The military has stepped into the breach, planning where others refuse to and coordinating where others cannot. The paradoxical effect has been not so much to catalyze additional investment as to inhibit it. Who wants to compete with a government entity, after all, especially one with virtually unlimited resources? And who wants to invest in one’s country if the only people considered to be patriots are in uniform?

While there are some reasons for guarded optimism in the Egyptian economy, little of that optimism comes from traditional pillars of economic strength. Tourism is way down, harmed most acutely by the bombing of a Russian aircraft in the Sinai Peninsula in October (an incident that the Egyptian government alone among governments continues to insist is a mystery). Suez Canal tolls are flat amidst a global trade slowdown. Low oil prices produce a double-whammy, reducing remittances flowing into Egypt and curbing the enthusiasm of some of the Gulf Cooperation Council states to continue to pour tens of billions of dollars into Egypt, as they have done since the Muslim Brotherhood fell from power. The Egyptian pound is overvalued, pushing businessmen into the black market for dollars and raising the prices of Egyptian exports on international markets.
The answer is not artfully constructed conditionality. No set of international conditions will be able to force the Egyptian government to do what it does not want to do. The government is risk-averse, and it is distrustful after what it sees as five years of foreign meddling that flirted with disaster. It seems far more likely to spitefully defy outside demands and seek internal political gain than to comply with them.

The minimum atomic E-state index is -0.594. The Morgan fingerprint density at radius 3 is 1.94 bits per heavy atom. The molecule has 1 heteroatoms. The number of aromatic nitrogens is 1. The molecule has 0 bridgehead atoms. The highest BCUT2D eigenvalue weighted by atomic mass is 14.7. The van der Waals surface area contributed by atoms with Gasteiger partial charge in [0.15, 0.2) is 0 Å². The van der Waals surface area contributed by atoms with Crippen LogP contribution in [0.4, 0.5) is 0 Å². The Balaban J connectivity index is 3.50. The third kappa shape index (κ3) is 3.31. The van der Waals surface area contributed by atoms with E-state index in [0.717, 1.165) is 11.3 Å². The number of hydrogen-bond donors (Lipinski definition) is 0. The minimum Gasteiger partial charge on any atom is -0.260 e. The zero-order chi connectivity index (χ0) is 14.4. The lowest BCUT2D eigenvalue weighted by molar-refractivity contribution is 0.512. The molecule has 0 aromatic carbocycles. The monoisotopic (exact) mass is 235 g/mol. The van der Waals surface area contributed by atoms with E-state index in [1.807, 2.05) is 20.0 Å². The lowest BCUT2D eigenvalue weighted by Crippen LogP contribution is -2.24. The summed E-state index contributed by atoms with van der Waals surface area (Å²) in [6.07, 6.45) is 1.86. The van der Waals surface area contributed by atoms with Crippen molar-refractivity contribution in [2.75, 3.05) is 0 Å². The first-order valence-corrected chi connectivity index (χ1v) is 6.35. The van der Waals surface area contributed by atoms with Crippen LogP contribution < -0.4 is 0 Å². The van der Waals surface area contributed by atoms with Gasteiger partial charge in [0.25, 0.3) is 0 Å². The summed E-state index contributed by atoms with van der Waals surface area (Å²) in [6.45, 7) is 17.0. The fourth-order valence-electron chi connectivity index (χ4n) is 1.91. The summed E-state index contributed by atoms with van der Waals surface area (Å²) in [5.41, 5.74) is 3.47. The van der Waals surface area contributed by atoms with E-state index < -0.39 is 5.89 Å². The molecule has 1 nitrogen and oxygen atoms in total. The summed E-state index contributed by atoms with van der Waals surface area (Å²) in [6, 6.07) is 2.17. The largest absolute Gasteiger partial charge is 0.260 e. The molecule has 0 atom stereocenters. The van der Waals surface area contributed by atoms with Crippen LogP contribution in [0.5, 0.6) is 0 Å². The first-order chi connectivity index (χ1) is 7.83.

At the same time, outsiders should not seek to sustain what is unsustainable. Egypt needs to take economic steps, such as pass a new investment law and float the pound. It needs to move toward more inclusive politics that enlist the constructive passions of the public and diminish fear and passivity. It needs to do this all while keeping a close watch on security, which continues to be worrisome throughout the country.

Positive change will be palpable, and if it emerges, the world should support Egypt with trade and investment. The world should also be prepared to work in concert if Egypt stumbles in the face of the steep challenges it faces, and planning for that event should start now. After all, when Egypt was revolutionary, the region seemed revolutionary. When Egypt was Islamist, the region seemed Islamist. If Egypt were to stumble, the entire region would shake.

Jon B. Alterman is senior vice president, Zbigniew Brzezinski Chair in Global Security and Geostrategy, and director of the Middle East Program at the Center for Strategic and International Studies (CSIS) in Washington, D.C.

Commentary is produced by the Center for Strategic and International Studies (CSIS), a private, tax-exempt institution focusing on international public policy issues. Its research is nonpartisan and nonproprietary. CSIS does not take specific policy positions. Accordingly, all views, positions, and conclusions expressed in this publication should be understood to be solely those of the author(s).

© 2016 by the Center for Strategic and International Studies. All rights reserved.